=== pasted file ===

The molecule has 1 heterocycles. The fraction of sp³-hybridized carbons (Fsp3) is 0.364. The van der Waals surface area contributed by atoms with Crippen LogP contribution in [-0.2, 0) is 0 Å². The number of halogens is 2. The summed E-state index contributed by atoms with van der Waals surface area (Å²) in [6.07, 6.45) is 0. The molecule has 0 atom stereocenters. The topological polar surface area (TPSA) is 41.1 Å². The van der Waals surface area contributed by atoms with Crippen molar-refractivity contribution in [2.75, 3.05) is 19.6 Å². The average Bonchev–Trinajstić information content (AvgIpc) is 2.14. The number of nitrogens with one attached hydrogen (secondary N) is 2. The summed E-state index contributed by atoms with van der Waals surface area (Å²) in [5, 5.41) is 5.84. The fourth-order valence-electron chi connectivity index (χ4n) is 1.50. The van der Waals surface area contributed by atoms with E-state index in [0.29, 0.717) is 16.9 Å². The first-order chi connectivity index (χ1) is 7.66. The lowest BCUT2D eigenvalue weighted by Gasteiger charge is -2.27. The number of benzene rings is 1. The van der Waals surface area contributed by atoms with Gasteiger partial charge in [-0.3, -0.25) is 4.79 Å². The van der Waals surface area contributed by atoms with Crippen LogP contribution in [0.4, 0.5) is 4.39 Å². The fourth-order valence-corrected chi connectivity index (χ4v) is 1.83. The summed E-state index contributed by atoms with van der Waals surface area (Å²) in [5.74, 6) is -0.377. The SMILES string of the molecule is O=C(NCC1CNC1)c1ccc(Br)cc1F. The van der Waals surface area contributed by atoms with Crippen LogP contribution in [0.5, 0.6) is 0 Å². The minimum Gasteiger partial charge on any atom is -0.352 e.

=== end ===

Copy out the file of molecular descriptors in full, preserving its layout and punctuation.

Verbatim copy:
The molecule has 1 heterocycles. The fraction of sp³-hybridized carbons (Fsp3) is 0.364. The van der Waals surface area contributed by atoms with Crippen LogP contribution in [-0.2, 0) is 0 Å². The number of halogens is 2. The summed E-state index contributed by atoms with van der Waals surface area (Å²) in [6.07, 6.45) is 0. The molecule has 0 atom stereocenters. The topological polar surface area (TPSA) is 41.1 Å². The van der Waals surface area contributed by atoms with Crippen molar-refractivity contribution in [2.75, 3.05) is 19.6 Å². The average Bonchev–Trinajstić information content (AvgIpc) is 2.14. The number of nitrogens with one attached hydrogen (secondary N) is 2. The summed E-state index contributed by atoms with van der Waals surface area (Å²) in [5, 5.41) is 5.84. The fourth-order valence-electron chi connectivity index (χ4n) is 1.50. The van der Waals surface area contributed by atoms with E-state index in [0.29, 0.717) is 16.9 Å². The first-order chi connectivity index (χ1) is 7.66. The lowest BCUT2D eigenvalue weighted by Gasteiger charge is -2.27. The number of benzene rings is 1. The van der Waals surface area contributed by atoms with Gasteiger partial charge in [-0.3, -0.25) is 4.79 Å². The van der Waals surface area contributed by atoms with Crippen LogP contribution in [0.4, 0.5) is 4.39 Å². The fourth-order valence-corrected chi connectivity index (χ4v) is 1.83. The summed E-state index contributed by atoms with van der Waals surface area (Å²) in [5.74, 6) is -0.377. The SMILES string of the molecule is O=C(NCC1CNC1)c1ccc(Br)cc1F. The van der Waals surface area contributed by atoms with Crippen LogP contribution in [0.5, 0.6) is 0 Å². The minimum Gasteiger partial charge on any atom is -0.352 e.